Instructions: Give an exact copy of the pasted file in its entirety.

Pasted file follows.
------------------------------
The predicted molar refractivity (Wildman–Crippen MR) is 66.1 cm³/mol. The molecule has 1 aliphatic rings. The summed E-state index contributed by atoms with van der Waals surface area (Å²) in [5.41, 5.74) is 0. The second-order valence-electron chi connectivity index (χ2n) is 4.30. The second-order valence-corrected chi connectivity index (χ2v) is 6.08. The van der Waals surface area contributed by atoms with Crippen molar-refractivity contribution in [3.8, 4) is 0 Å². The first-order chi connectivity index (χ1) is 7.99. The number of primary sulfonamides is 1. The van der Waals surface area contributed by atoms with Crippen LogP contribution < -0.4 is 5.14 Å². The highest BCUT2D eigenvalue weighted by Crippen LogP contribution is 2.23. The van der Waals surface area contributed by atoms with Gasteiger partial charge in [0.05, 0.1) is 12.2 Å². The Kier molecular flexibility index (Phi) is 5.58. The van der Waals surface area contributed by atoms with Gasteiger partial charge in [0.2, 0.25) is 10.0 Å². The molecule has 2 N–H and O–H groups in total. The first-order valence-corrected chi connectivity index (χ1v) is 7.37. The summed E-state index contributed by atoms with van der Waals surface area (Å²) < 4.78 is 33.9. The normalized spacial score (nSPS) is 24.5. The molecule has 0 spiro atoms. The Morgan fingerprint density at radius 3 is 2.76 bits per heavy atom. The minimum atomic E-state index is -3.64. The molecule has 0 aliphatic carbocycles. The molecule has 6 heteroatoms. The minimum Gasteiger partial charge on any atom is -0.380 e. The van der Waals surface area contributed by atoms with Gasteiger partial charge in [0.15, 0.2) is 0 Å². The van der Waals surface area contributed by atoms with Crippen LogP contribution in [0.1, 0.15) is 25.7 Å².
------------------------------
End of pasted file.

The predicted molar refractivity (Wildman–Crippen MR) is 66.1 cm³/mol. The molecule has 1 aliphatic rings. The summed E-state index contributed by atoms with van der Waals surface area (Å²) in [5.41, 5.74) is 0. The second-order valence-electron chi connectivity index (χ2n) is 4.30. The second-order valence-corrected chi connectivity index (χ2v) is 6.08. The van der Waals surface area contributed by atoms with Crippen molar-refractivity contribution in [3.8, 4) is 0 Å². The first-order chi connectivity index (χ1) is 7.99. The number of primary sulfonamides is 1. The van der Waals surface area contributed by atoms with Crippen LogP contribution < -0.4 is 5.14 Å². The highest BCUT2D eigenvalue weighted by Crippen LogP contribution is 2.23. The van der Waals surface area contributed by atoms with Gasteiger partial charge in [0.05, 0.1) is 12.2 Å². The Kier molecular flexibility index (Phi) is 5.58. The van der Waals surface area contributed by atoms with Gasteiger partial charge in [0.2, 0.25) is 10.0 Å². The molecule has 2 N–H and O–H groups in total. The first-order valence-corrected chi connectivity index (χ1v) is 7.37. The summed E-state index contributed by atoms with van der Waals surface area (Å²) < 4.78 is 33.9. The normalized spacial score (nSPS) is 24.5. The molecule has 0 spiro atoms. The Morgan fingerprint density at radius 3 is 2.76 bits per heavy atom. The minimum atomic E-state index is -3.64. The molecule has 0 aliphatic carbocycles. The molecule has 6 heteroatoms. The minimum Gasteiger partial charge on any atom is -0.380 e. The van der Waals surface area contributed by atoms with Gasteiger partial charge in [0.15, 0.2) is 0 Å². The van der Waals surface area contributed by atoms with Crippen LogP contribution in [0.1, 0.15) is 25.7 Å².